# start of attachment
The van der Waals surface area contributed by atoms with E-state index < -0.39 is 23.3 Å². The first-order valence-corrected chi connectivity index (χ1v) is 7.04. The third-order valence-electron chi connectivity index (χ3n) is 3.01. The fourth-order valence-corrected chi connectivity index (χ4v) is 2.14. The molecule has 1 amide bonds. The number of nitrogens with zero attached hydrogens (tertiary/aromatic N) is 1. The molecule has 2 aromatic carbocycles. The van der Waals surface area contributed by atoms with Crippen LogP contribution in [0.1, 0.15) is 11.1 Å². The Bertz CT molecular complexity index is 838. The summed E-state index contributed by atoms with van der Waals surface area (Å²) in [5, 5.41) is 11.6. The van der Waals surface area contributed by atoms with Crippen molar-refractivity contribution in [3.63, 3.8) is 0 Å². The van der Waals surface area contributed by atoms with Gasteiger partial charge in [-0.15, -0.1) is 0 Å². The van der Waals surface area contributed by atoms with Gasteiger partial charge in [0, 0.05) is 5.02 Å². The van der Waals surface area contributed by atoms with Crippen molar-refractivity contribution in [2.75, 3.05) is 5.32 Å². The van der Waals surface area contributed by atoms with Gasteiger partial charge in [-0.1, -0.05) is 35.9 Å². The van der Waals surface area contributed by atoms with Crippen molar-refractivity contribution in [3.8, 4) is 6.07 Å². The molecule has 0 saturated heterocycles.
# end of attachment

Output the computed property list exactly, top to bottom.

The van der Waals surface area contributed by atoms with E-state index < -0.39 is 23.3 Å². The first-order valence-corrected chi connectivity index (χ1v) is 7.04. The third-order valence-electron chi connectivity index (χ3n) is 3.01. The fourth-order valence-corrected chi connectivity index (χ4v) is 2.14. The molecule has 1 amide bonds. The number of nitrogens with zero attached hydrogens (tertiary/aromatic N) is 1. The molecule has 2 aromatic carbocycles. The van der Waals surface area contributed by atoms with Crippen LogP contribution in [0.1, 0.15) is 11.1 Å². The Bertz CT molecular complexity index is 838. The summed E-state index contributed by atoms with van der Waals surface area (Å²) in [5, 5.41) is 11.6. The van der Waals surface area contributed by atoms with Crippen molar-refractivity contribution in [3.63, 3.8) is 0 Å². The van der Waals surface area contributed by atoms with Gasteiger partial charge in [-0.15, -0.1) is 0 Å². The van der Waals surface area contributed by atoms with Gasteiger partial charge in [0, 0.05) is 5.02 Å². The van der Waals surface area contributed by atoms with Crippen molar-refractivity contribution in [2.75, 3.05) is 5.32 Å². The van der Waals surface area contributed by atoms with Gasteiger partial charge in [-0.1, -0.05) is 35.9 Å². The van der Waals surface area contributed by atoms with Crippen molar-refractivity contribution in [3.8, 4) is 6.07 Å². The molecule has 0 saturated heterocycles.